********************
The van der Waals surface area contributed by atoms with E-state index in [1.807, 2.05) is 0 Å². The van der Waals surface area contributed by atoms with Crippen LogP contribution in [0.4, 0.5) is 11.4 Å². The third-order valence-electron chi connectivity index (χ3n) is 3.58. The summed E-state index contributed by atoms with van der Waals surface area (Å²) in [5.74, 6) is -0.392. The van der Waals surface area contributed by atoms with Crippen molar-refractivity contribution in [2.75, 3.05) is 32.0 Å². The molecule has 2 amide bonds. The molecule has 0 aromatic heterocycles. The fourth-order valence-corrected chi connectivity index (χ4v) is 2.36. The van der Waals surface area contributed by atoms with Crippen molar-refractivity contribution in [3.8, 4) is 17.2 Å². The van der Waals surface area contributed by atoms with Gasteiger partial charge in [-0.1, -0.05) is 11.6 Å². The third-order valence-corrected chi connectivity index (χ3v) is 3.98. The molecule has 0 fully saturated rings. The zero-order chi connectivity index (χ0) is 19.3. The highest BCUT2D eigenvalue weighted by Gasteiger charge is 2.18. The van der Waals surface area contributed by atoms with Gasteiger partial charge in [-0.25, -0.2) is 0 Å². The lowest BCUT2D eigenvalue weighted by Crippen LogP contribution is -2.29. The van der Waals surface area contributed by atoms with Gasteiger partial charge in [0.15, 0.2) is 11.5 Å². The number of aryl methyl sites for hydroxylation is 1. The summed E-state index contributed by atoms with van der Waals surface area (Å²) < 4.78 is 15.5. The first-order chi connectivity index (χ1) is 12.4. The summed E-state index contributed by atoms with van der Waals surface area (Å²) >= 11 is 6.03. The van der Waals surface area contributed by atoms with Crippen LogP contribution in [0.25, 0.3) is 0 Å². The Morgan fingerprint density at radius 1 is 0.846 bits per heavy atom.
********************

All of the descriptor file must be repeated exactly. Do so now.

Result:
The van der Waals surface area contributed by atoms with E-state index in [1.807, 2.05) is 0 Å². The van der Waals surface area contributed by atoms with Crippen LogP contribution in [0.4, 0.5) is 11.4 Å². The third-order valence-electron chi connectivity index (χ3n) is 3.58. The summed E-state index contributed by atoms with van der Waals surface area (Å²) in [5.74, 6) is -0.392. The van der Waals surface area contributed by atoms with Crippen molar-refractivity contribution in [2.75, 3.05) is 32.0 Å². The molecule has 2 amide bonds. The molecule has 0 aromatic heterocycles. The fourth-order valence-corrected chi connectivity index (χ4v) is 2.36. The van der Waals surface area contributed by atoms with Crippen molar-refractivity contribution in [3.8, 4) is 17.2 Å². The van der Waals surface area contributed by atoms with Gasteiger partial charge in [-0.1, -0.05) is 11.6 Å². The third-order valence-corrected chi connectivity index (χ3v) is 3.98. The molecule has 0 fully saturated rings. The zero-order chi connectivity index (χ0) is 19.3. The highest BCUT2D eigenvalue weighted by Gasteiger charge is 2.18. The van der Waals surface area contributed by atoms with Gasteiger partial charge in [-0.25, -0.2) is 0 Å². The lowest BCUT2D eigenvalue weighted by Crippen LogP contribution is -2.29. The van der Waals surface area contributed by atoms with Gasteiger partial charge in [0.15, 0.2) is 11.5 Å². The number of aryl methyl sites for hydroxylation is 1. The summed E-state index contributed by atoms with van der Waals surface area (Å²) < 4.78 is 15.5. The first-order chi connectivity index (χ1) is 12.4. The summed E-state index contributed by atoms with van der Waals surface area (Å²) >= 11 is 6.03. The van der Waals surface area contributed by atoms with Crippen LogP contribution in [0.25, 0.3) is 0 Å². The Morgan fingerprint density at radius 1 is 0.846 bits per heavy atom.